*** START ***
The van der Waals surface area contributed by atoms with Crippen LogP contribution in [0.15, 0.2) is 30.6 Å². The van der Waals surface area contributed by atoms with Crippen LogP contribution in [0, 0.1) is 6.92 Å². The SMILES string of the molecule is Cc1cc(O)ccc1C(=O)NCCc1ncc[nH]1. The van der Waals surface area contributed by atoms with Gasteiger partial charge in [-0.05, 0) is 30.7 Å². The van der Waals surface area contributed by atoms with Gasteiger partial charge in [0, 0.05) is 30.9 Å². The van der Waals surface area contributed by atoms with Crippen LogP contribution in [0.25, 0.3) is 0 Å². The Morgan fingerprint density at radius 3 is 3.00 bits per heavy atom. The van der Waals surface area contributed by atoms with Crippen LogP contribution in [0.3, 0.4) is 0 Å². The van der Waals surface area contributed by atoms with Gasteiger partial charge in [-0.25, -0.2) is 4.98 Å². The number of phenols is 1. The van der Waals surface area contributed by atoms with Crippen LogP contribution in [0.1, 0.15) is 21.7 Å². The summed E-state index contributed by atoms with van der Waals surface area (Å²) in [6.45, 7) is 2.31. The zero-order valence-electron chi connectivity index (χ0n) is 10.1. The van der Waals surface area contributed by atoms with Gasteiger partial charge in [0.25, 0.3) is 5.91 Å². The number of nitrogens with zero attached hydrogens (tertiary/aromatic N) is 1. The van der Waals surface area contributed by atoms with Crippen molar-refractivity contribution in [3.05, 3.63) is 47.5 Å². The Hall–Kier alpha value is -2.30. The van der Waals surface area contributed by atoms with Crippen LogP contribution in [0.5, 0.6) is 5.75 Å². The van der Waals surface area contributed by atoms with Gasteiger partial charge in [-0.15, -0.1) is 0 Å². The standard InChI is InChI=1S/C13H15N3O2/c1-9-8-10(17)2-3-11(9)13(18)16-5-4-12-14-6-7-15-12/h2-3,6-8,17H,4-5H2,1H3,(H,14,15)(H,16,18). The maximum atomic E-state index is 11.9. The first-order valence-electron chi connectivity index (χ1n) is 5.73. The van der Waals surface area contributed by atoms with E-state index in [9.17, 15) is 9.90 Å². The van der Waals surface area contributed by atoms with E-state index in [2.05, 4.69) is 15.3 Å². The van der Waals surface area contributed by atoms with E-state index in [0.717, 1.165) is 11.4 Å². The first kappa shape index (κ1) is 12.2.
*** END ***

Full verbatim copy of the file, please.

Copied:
The van der Waals surface area contributed by atoms with Crippen LogP contribution in [0.15, 0.2) is 30.6 Å². The van der Waals surface area contributed by atoms with Crippen LogP contribution in [0, 0.1) is 6.92 Å². The SMILES string of the molecule is Cc1cc(O)ccc1C(=O)NCCc1ncc[nH]1. The van der Waals surface area contributed by atoms with Gasteiger partial charge in [-0.05, 0) is 30.7 Å². The van der Waals surface area contributed by atoms with Gasteiger partial charge in [0, 0.05) is 30.9 Å². The van der Waals surface area contributed by atoms with Crippen LogP contribution in [0.25, 0.3) is 0 Å². The Morgan fingerprint density at radius 3 is 3.00 bits per heavy atom. The van der Waals surface area contributed by atoms with Crippen LogP contribution in [0.3, 0.4) is 0 Å². The van der Waals surface area contributed by atoms with Gasteiger partial charge in [-0.25, -0.2) is 4.98 Å². The number of phenols is 1. The van der Waals surface area contributed by atoms with Crippen LogP contribution in [0.1, 0.15) is 21.7 Å². The summed E-state index contributed by atoms with van der Waals surface area (Å²) in [6.45, 7) is 2.31. The zero-order valence-electron chi connectivity index (χ0n) is 10.1. The van der Waals surface area contributed by atoms with Gasteiger partial charge in [0.25, 0.3) is 5.91 Å². The number of nitrogens with zero attached hydrogens (tertiary/aromatic N) is 1. The van der Waals surface area contributed by atoms with Crippen molar-refractivity contribution in [3.05, 3.63) is 47.5 Å². The Hall–Kier alpha value is -2.30. The van der Waals surface area contributed by atoms with Crippen LogP contribution in [0.5, 0.6) is 5.75 Å². The van der Waals surface area contributed by atoms with Gasteiger partial charge in [-0.15, -0.1) is 0 Å². The standard InChI is InChI=1S/C13H15N3O2/c1-9-8-10(17)2-3-11(9)13(18)16-5-4-12-14-6-7-15-12/h2-3,6-8,17H,4-5H2,1H3,(H,14,15)(H,16,18). The maximum atomic E-state index is 11.9. The first-order valence-electron chi connectivity index (χ1n) is 5.73. The van der Waals surface area contributed by atoms with E-state index in [9.17, 15) is 9.90 Å². The van der Waals surface area contributed by atoms with E-state index in [2.05, 4.69) is 15.3 Å². The van der Waals surface area contributed by atoms with E-state index in [0.717, 1.165) is 11.4 Å². The first kappa shape index (κ1) is 12.2.